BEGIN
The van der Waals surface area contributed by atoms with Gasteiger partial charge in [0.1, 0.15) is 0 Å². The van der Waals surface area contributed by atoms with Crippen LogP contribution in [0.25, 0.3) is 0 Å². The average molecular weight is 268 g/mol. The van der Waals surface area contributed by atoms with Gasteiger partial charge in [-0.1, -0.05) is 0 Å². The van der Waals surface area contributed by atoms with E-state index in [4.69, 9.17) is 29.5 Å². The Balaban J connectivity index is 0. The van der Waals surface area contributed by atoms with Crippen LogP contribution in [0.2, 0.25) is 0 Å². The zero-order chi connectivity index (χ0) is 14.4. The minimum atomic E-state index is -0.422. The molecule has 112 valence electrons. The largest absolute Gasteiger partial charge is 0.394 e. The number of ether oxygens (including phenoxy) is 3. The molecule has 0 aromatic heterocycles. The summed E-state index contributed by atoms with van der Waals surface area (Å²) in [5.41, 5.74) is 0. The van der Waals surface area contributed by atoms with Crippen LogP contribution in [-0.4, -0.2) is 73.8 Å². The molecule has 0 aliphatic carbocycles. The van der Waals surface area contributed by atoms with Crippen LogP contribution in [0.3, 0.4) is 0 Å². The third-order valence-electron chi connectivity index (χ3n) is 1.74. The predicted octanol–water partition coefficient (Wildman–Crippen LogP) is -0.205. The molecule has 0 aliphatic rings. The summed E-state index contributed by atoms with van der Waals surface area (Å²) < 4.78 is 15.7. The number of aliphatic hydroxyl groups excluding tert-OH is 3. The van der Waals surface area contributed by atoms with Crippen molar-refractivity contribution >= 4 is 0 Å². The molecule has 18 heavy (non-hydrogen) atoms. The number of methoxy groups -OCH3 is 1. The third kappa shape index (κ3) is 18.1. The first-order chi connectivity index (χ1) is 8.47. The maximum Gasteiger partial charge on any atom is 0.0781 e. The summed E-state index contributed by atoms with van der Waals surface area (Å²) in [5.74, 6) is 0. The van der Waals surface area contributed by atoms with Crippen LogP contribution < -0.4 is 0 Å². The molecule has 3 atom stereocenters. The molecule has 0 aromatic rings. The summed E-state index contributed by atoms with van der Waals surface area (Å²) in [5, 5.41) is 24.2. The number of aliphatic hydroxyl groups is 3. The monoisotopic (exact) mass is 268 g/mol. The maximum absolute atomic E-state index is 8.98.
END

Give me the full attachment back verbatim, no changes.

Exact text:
The van der Waals surface area contributed by atoms with Gasteiger partial charge in [0.1, 0.15) is 0 Å². The van der Waals surface area contributed by atoms with Crippen LogP contribution in [0.25, 0.3) is 0 Å². The average molecular weight is 268 g/mol. The van der Waals surface area contributed by atoms with Gasteiger partial charge in [-0.1, -0.05) is 0 Å². The van der Waals surface area contributed by atoms with E-state index in [4.69, 9.17) is 29.5 Å². The Balaban J connectivity index is 0. The van der Waals surface area contributed by atoms with Crippen LogP contribution in [0.2, 0.25) is 0 Å². The zero-order chi connectivity index (χ0) is 14.4. The minimum atomic E-state index is -0.422. The molecule has 112 valence electrons. The largest absolute Gasteiger partial charge is 0.394 e. The number of ether oxygens (including phenoxy) is 3. The molecule has 0 aromatic heterocycles. The summed E-state index contributed by atoms with van der Waals surface area (Å²) in [5.41, 5.74) is 0. The van der Waals surface area contributed by atoms with Crippen LogP contribution in [-0.4, -0.2) is 73.8 Å². The molecule has 0 aliphatic carbocycles. The van der Waals surface area contributed by atoms with Crippen LogP contribution in [0.3, 0.4) is 0 Å². The third-order valence-electron chi connectivity index (χ3n) is 1.74. The predicted octanol–water partition coefficient (Wildman–Crippen LogP) is -0.205. The molecule has 0 aliphatic rings. The summed E-state index contributed by atoms with van der Waals surface area (Å²) < 4.78 is 15.7. The number of aliphatic hydroxyl groups excluding tert-OH is 3. The van der Waals surface area contributed by atoms with Crippen molar-refractivity contribution >= 4 is 0 Å². The molecule has 18 heavy (non-hydrogen) atoms. The number of methoxy groups -OCH3 is 1. The third kappa shape index (κ3) is 18.1. The first-order chi connectivity index (χ1) is 8.47. The maximum Gasteiger partial charge on any atom is 0.0781 e. The summed E-state index contributed by atoms with van der Waals surface area (Å²) in [5.74, 6) is 0. The van der Waals surface area contributed by atoms with Crippen LogP contribution < -0.4 is 0 Å². The molecule has 3 atom stereocenters. The molecule has 0 aromatic rings. The summed E-state index contributed by atoms with van der Waals surface area (Å²) in [5, 5.41) is 24.2. The number of aliphatic hydroxyl groups is 3. The monoisotopic (exact) mass is 268 g/mol. The maximum absolute atomic E-state index is 8.98.